10 October 2011 -- The six state winners of the AusBiotech/GSK Student Excellence Awards, announced today, will next week compete for the national biosciences research award at AusBiotech 2011.
AusBiotech and GlaxoSmithKline hold the annual competition as a key initiative to encourage more students to pursue research and careers in bio-sciences and to reward early-career successes, recognising high achievement, unique work and innovations.
“We created these awards with the aim of making bio-sciences more attractive and to help young, promising scientists boost their careers at a critical time,” says Dr Anna Lavelle, CEO of AusBiotech. “It is a surprising paradox that Australia has an innovative and successful history of bio-scientific discoveries including the bionic ear and the cervical cancer vaccine, yet fewer Australian young people are entering science. We need to reward those who do make the decision to devote their lives to research.”
Dr Camilla Chong, Medical Director of GlaxoSmithKline (GSK) Australia, who sponsor the Awards said: “We’re a company with a strong history of scientific innovation, which is why we are very proud to support these awards. On behalf of GSK I would like to congratulate all finalists on their achievements thus far.”
This year’s Victorian winner is Ms Lina Happo, from the Walter and Eliza Hall Institute in Victoria. She has uncovered why certain cancers do not respond to conventional chemotherapy, highlighting the potential to predict treatment success or failure in patients with tumours by identifying genetic alterations.
“Winning this award will give me the opportunity to present my research to a wide audience and the opportunity to meet and interact with scientists from across a wide variety of disciplines. This will allow me to create scientific relationships that will be an important part in further developing my career,” said Ms Happo.
The Queensland winner, Jana McCaskill from the University of Queensland, Diamantina Institute, is developing a new drug delivery system that achieves efficient delivery of an anti-viral drug to the infected cells in the respiratory system. This potentially offers a superior means to treat acute respiratory viral infections. “I wanted to be involved in an industry that was at the forefront of discovery and to investigate the momentous depth of science that surrounds everyday life for the benefit of society,” said Ms McCaskill. Other state winners include:
NSW: Vidya Perera (University of Sydney), for research into ‘CYP1A2 activity in South Asians and Europeans.’ Variability in response poses a difficult challenge for clinicians when prescribing the correct dose of a medicine to achieve a therapeutic affect and avoid adverse reactions. The drug metabolising enzyme CYP1A2 contributes to the metabolism of many antipsychotic medications and developing medicines, and demonstrates wide variability, influenced by common dietary and lifestyle factors. People of South Asian ethnicity have not been previously studied with respect to this enzyme.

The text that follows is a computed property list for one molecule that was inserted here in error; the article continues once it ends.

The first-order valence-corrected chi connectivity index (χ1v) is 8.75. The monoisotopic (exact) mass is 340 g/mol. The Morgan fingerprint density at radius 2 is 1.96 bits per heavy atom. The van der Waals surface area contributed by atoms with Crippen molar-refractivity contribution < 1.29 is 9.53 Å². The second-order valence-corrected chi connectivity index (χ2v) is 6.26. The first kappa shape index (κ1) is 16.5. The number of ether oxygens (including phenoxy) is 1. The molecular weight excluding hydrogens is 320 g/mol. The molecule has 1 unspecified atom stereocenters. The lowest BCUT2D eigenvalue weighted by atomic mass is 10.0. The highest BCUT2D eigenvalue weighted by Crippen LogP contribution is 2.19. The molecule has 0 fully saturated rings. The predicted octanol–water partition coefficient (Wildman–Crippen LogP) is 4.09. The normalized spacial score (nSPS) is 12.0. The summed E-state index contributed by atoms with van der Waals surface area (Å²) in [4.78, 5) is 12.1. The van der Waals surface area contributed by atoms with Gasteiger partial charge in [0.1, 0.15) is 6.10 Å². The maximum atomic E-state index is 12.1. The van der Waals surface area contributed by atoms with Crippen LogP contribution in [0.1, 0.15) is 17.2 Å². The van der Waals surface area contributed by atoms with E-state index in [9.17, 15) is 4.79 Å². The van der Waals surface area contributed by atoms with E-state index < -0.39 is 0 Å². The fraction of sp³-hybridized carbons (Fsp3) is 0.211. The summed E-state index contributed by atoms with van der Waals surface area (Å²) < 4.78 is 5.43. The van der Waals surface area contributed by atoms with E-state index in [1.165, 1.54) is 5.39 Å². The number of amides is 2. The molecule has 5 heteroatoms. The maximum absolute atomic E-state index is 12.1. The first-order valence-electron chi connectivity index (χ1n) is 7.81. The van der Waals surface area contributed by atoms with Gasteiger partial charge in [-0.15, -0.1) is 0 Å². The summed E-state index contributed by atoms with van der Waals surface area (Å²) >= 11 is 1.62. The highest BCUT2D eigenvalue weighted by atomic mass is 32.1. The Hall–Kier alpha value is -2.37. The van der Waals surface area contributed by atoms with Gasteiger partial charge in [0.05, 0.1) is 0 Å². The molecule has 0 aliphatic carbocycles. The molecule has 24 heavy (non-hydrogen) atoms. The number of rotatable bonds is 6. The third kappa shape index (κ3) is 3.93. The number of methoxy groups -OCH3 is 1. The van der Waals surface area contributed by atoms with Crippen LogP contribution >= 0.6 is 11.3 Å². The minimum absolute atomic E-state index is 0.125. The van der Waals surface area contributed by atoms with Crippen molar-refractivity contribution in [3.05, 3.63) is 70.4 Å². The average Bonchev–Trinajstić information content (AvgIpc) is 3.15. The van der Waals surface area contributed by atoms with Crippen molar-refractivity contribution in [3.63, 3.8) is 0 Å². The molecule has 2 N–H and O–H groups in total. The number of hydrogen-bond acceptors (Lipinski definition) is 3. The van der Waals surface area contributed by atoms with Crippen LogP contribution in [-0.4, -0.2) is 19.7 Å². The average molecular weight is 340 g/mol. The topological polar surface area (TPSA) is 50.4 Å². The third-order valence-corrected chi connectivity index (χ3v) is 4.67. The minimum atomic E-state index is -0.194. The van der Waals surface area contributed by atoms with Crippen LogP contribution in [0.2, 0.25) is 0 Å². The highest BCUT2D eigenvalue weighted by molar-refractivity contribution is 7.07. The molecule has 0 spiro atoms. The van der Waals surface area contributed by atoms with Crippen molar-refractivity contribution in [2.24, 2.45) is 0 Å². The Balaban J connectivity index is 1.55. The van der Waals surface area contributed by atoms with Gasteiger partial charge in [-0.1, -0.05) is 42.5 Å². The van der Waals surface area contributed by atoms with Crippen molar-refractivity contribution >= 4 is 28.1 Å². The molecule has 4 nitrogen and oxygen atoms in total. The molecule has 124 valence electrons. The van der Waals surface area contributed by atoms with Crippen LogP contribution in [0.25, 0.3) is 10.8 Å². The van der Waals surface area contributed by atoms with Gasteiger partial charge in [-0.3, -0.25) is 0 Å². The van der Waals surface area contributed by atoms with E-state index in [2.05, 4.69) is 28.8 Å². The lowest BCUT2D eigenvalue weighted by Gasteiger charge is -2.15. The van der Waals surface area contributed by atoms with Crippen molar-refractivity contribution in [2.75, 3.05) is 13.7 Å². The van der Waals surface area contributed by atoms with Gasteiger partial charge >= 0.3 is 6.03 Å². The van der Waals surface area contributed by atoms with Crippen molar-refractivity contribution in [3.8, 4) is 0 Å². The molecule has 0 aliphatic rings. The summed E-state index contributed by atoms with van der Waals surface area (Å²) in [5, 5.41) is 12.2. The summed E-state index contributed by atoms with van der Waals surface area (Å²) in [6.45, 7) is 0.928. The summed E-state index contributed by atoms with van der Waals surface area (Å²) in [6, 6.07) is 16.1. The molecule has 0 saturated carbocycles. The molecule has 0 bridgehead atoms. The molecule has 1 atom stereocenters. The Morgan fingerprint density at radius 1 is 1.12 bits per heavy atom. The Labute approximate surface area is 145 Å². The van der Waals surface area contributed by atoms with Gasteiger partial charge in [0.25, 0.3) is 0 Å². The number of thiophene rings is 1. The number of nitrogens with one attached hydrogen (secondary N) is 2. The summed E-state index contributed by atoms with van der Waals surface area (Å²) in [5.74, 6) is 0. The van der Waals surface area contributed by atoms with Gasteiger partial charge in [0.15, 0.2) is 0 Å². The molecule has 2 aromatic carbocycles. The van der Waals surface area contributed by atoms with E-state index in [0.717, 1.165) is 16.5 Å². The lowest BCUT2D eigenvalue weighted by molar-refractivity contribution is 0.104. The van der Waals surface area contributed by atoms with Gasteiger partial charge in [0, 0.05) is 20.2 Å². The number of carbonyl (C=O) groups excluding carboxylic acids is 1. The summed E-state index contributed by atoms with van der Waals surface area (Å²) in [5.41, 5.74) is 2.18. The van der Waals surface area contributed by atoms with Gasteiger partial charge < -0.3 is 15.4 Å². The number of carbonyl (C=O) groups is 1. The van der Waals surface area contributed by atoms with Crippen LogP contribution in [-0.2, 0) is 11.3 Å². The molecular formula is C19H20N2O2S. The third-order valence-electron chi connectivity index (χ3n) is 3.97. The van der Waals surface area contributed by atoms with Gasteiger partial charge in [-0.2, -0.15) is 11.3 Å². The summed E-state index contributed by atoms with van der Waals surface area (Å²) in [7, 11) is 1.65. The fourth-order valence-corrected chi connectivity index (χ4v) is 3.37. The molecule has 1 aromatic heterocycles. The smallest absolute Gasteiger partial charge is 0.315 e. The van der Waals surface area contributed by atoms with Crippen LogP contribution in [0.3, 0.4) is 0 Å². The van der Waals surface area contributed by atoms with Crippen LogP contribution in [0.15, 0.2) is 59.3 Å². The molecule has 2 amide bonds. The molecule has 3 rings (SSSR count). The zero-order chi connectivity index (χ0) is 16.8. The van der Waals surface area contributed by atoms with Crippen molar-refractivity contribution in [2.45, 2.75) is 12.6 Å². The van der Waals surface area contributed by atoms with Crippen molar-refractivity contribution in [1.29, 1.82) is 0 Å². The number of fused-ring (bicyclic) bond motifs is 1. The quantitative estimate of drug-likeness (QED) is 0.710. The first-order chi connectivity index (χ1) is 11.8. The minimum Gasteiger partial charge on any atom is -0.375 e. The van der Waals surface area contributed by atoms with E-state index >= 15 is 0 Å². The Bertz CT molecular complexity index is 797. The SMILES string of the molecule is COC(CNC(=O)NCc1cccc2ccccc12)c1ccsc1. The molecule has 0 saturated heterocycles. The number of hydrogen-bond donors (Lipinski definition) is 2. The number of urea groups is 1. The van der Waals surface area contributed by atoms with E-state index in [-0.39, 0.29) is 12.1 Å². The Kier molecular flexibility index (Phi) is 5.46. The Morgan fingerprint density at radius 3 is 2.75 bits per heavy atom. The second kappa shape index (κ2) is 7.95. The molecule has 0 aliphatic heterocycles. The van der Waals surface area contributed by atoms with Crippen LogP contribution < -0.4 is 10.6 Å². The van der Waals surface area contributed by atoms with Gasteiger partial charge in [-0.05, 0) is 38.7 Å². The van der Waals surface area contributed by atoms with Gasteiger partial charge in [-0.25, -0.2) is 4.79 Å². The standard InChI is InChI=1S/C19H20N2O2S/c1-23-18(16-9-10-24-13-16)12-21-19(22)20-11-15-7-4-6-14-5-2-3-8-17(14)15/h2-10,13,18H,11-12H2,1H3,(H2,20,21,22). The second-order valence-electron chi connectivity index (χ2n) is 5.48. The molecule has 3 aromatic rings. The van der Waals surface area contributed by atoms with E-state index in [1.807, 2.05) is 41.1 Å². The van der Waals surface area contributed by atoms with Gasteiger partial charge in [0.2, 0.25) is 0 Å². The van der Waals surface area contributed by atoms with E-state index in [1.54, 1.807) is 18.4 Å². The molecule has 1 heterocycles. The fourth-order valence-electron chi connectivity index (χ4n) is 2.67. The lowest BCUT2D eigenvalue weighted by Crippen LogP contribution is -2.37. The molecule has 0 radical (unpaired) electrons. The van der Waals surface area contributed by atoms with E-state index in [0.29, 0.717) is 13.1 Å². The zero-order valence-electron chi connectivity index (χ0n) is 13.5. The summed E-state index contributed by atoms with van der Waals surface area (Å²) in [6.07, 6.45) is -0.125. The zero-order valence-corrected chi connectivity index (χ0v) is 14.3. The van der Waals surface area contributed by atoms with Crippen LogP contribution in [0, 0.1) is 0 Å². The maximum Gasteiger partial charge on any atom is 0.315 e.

South Australia: Jing Jing Wang (Flinders University), for research into ‘In vitro anti-skin cancer properties and mechanisms of action of xanthones from the mangosteen pericarp.’ This research has revealed a possibility for novel treatment of skin cancers, a cancer that now represents 30% of newly diagnosed cancers worldwide and is the most common cancer in Australia.
Tasmania: Ramez Alhazzaa (University of Tasmania), for research into ‘Alternative sources of omega-3 in aquaculture.’ Plant oils and plant-derived ingredients are renewable sources and can be included in our diet and have a great potential in replacing fish oil, which is finite.
Western Australia: Foteini Hassiotou (University of Western Australia), and her research colleagues have identified that human breastmilk contains stem cells that behave similarly to embryonic stem cells in culture and which may be used as a non-invasive source of stem cells for innovative therapies.
The six state winners from across Australia will now compete for the national title at the AusBiotech2011 Conference in Adelaide from 16 – 19 October 2011. Winners of the state awards receive payment for travel, accommodation and registration to the conference, where the national winner will be announced, and receive a $7,000 travel grant to be used to present their research at an international conference. In addition, the national winner’s principal supervisor will receive a $2,000 research grant. For more information on the awards visit http://www.ausbiotech.org/
AusBiotech 2011 is the annual conference of AusBiotech and the premier biotechnology and life sciences conference for Australia and the Asia-Pacific, attracting over 1,400 delegates from across the world each year and is renowned for its agenda-setting programs.
GlaxoSmithKline (GSK) is a global research-based pharmaceutical and healthcare company with a proud history in Australia dating back to 1886. We collaborate with local researchers and doctors to discover new ways of treating and preventing disease, investing around $56 million a year in research and development. We currently have over 30 discovery projects underway and our Medicines Research Unity is the only Phase 1 facility supported by a pharmaceutical company in Australia.
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